Four Reasons Why Athletes and PhDs are a Perfect Fit
- Student Tips
What do world heavyweight boxing champion Wladimir Klitschko and retired NBA superstar Shaquille O’Neal have in common (aside from being extraordinary athletes, that is)? They both have doctoral degrees -- the former in sports science and the latter in education.
They’re hardly alone. Joining them in this accomplished feat are a number of other scholar-athletes, including Klitschko’s brother, fellow boxer Vitali Klitschko (sports science); legendary hockey goaltender Ken Dryden (history); professional Football Hall of Famer Alan Page (law); world-ranked tennis player Mikhail “Colonel” Youzhny (philosophy); and former Major League baseball pitcher “Iron Mike” Marshall (kinesiology).
And while upper-level academics and extreme athletes are often grouped into separate stereotypes, the reality is that many people are uniquely suited for both. Read on for a roundup of four reasons why athletes and PhDs make smart sense.
1. Both require endurance, technique and good coaching.
The road to becoming an elite athlete is a marathon, not a sprint. (Even, as it turns out, for sprinters.) Accustomed to putting in long hours of training, athletes build endurance -- a quality which comes in very handy during lengthy doctoral studies. But they don’t do it alone.
Says blogger Subir Kumar Mandal for the Karolinska Institutet Career Blog, “Just like athletes, PhD students need someone to tell them how to optimize their work, increase skills proficiency, and maintain self-motivation and confidence. Coaching can help PhD students achieve top performance, increase their endurance, and sustain fewer ‘injuries’.” The takeaway? In learning to train on tracks and in swimming pools, athletes also learn to train for academia.
2. They don’t quit....even when they feel like it.
Babe Ruth once said, “Every strike brings me closer to the next home run.” While others might have perceived strikes as setbacks and thrown in the towel, he stuck with it..and went down in history for it. The same applies for athletes and PhD students alike. Particularly when the road is long, there’s rarely a straight road to success. Everyone feels like quitting at one point or another. The ability to persevere despite roadblocks, obstacles, detours and other challenges can make all the difference.
3. One can pick up where the other leaves off.
While some elite athletes make it for decades in the intensely competitive professional sphere, the journey is blindingly brief for the vast majority. What’s a professional athlete to do after retiring at a young age? After all, most aren’t exactly the type to kick back and rest on their laurels. For many, a PhD is a worthy next step for their attention and efforts. Many also choose to pursue advanced degrees in subjects related to their athletic pursuits, such as sport science, kinesiology, and education.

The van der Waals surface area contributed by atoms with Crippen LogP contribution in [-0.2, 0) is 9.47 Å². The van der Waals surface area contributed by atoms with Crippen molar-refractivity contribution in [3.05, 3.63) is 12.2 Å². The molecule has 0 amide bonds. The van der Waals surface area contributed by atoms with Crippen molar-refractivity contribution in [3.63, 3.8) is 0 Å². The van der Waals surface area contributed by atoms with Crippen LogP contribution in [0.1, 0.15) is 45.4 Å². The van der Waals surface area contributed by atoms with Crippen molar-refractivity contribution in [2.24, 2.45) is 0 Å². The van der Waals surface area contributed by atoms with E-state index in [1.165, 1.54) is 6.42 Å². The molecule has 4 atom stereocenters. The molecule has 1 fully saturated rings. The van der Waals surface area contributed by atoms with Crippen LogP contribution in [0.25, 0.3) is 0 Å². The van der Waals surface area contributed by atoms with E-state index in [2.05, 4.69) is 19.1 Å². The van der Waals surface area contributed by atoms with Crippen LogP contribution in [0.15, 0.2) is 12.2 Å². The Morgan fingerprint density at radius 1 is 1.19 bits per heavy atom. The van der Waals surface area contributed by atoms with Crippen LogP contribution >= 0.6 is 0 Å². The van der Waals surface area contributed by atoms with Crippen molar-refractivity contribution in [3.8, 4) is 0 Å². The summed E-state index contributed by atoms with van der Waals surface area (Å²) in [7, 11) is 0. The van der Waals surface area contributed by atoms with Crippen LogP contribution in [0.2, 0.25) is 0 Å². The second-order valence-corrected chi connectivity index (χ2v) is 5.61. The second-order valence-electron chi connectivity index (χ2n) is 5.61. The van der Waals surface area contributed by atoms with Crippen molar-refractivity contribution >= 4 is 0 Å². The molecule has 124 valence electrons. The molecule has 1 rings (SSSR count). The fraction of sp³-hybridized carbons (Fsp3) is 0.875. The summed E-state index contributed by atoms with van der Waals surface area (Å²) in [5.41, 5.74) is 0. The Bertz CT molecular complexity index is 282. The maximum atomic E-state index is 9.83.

PhD studies give them purpose, but it also gives them something more. In an ESPN article, Kareem Abdul-Jabbar points out that many professional athletes suffer from a serious deficit of money management skills. Having a degree -- let alone an advanced one -- offers financial security.
4. University settings often suit them.
Most student athletes fondly recall their college sporting days. Getting a PhD offers the opportunity to keep the collegial vibe going for several years longer. For others, doing a PhD is a perfect counterbalance while training for a PhD.
Consider Great Britain rowing team member Katherine Grainger, who was studying for her PhD in homicide while simultaneously training for her fourth Olympics, during which she finally clinched Olympic gold. In explaining her decision to do both at once, Grainger told Channel 4 News, “I like to challenge myself on the mental side as well and I find the stuff I’m studying fascinating...If I don’t have a lot to do, then I can waste time like the best of us… if I’ve got my PhD to do, rowing to do, training to do and people to speak to then I’ll get it all done.”
While professional athletes and PhD studies may not seem like a natural pairing, the truth is that the two pathways are -- although very different in nature -- surprisingly well-aligned. Asserts Grainger, “In some ways I probably work (row) at the extreme end of human behavior anyway -- there are some parallels potentially but I consider it very different from sport.”
Joanna worked in higher education administration for many years at a leading research institution before becoming a full-time freelance writer. She lives in the beautiful White Mountains region of New Hampshire with her family.